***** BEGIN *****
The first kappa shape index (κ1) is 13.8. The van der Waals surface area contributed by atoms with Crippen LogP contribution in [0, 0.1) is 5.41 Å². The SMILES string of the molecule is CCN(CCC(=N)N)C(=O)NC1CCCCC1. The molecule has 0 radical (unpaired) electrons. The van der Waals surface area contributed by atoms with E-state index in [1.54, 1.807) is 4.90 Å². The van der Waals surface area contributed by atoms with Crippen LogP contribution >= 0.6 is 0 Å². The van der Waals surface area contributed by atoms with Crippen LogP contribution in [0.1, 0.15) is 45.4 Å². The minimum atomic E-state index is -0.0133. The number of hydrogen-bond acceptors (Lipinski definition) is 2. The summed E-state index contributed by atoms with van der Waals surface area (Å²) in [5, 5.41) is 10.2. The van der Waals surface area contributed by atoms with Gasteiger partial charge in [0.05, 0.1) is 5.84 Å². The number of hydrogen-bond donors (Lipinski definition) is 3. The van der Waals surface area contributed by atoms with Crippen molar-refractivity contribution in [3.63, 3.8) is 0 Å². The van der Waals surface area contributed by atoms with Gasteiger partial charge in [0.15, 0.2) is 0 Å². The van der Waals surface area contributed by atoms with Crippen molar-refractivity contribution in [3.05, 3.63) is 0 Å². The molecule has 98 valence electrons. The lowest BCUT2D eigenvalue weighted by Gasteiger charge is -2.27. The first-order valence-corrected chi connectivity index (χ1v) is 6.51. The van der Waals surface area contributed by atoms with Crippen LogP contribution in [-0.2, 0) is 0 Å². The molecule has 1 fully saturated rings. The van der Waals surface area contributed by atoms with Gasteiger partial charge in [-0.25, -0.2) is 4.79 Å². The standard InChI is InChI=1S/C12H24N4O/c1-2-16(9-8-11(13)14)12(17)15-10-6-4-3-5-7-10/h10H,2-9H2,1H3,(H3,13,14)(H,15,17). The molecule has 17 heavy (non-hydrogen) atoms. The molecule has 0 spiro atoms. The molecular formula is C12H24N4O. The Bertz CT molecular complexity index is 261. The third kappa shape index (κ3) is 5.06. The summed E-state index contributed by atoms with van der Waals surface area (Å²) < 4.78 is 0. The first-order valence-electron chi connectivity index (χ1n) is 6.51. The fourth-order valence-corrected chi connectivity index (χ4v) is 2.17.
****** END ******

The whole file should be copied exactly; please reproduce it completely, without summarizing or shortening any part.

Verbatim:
The first kappa shape index (κ1) is 13.8. The van der Waals surface area contributed by atoms with Crippen LogP contribution in [0, 0.1) is 5.41 Å². The SMILES string of the molecule is CCN(CCC(=N)N)C(=O)NC1CCCCC1. The molecule has 0 radical (unpaired) electrons. The van der Waals surface area contributed by atoms with E-state index in [1.54, 1.807) is 4.90 Å². The van der Waals surface area contributed by atoms with Crippen LogP contribution >= 0.6 is 0 Å². The van der Waals surface area contributed by atoms with Crippen LogP contribution in [0.1, 0.15) is 45.4 Å². The minimum atomic E-state index is -0.0133. The number of hydrogen-bond acceptors (Lipinski definition) is 2. The summed E-state index contributed by atoms with van der Waals surface area (Å²) in [5, 5.41) is 10.2. The van der Waals surface area contributed by atoms with Gasteiger partial charge in [0.05, 0.1) is 5.84 Å². The number of hydrogen-bond donors (Lipinski definition) is 3. The van der Waals surface area contributed by atoms with Crippen molar-refractivity contribution in [3.63, 3.8) is 0 Å². The van der Waals surface area contributed by atoms with Gasteiger partial charge in [0.15, 0.2) is 0 Å². The van der Waals surface area contributed by atoms with Crippen molar-refractivity contribution in [3.05, 3.63) is 0 Å². The molecule has 98 valence electrons. The lowest BCUT2D eigenvalue weighted by Gasteiger charge is -2.27. The first-order valence-corrected chi connectivity index (χ1v) is 6.51. The van der Waals surface area contributed by atoms with Crippen LogP contribution in [-0.2, 0) is 0 Å². The molecule has 1 fully saturated rings. The van der Waals surface area contributed by atoms with Gasteiger partial charge in [-0.25, -0.2) is 4.79 Å². The standard InChI is InChI=1S/C12H24N4O/c1-2-16(9-8-11(13)14)12(17)15-10-6-4-3-5-7-10/h10H,2-9H2,1H3,(H3,13,14)(H,15,17). The molecule has 17 heavy (non-hydrogen) atoms. The molecule has 0 spiro atoms. The molecular formula is C12H24N4O. The Bertz CT molecular complexity index is 261. The third kappa shape index (κ3) is 5.06. The summed E-state index contributed by atoms with van der Waals surface area (Å²) < 4.78 is 0. The first-order valence-electron chi connectivity index (χ1n) is 6.51. The fourth-order valence-corrected chi connectivity index (χ4v) is 2.17.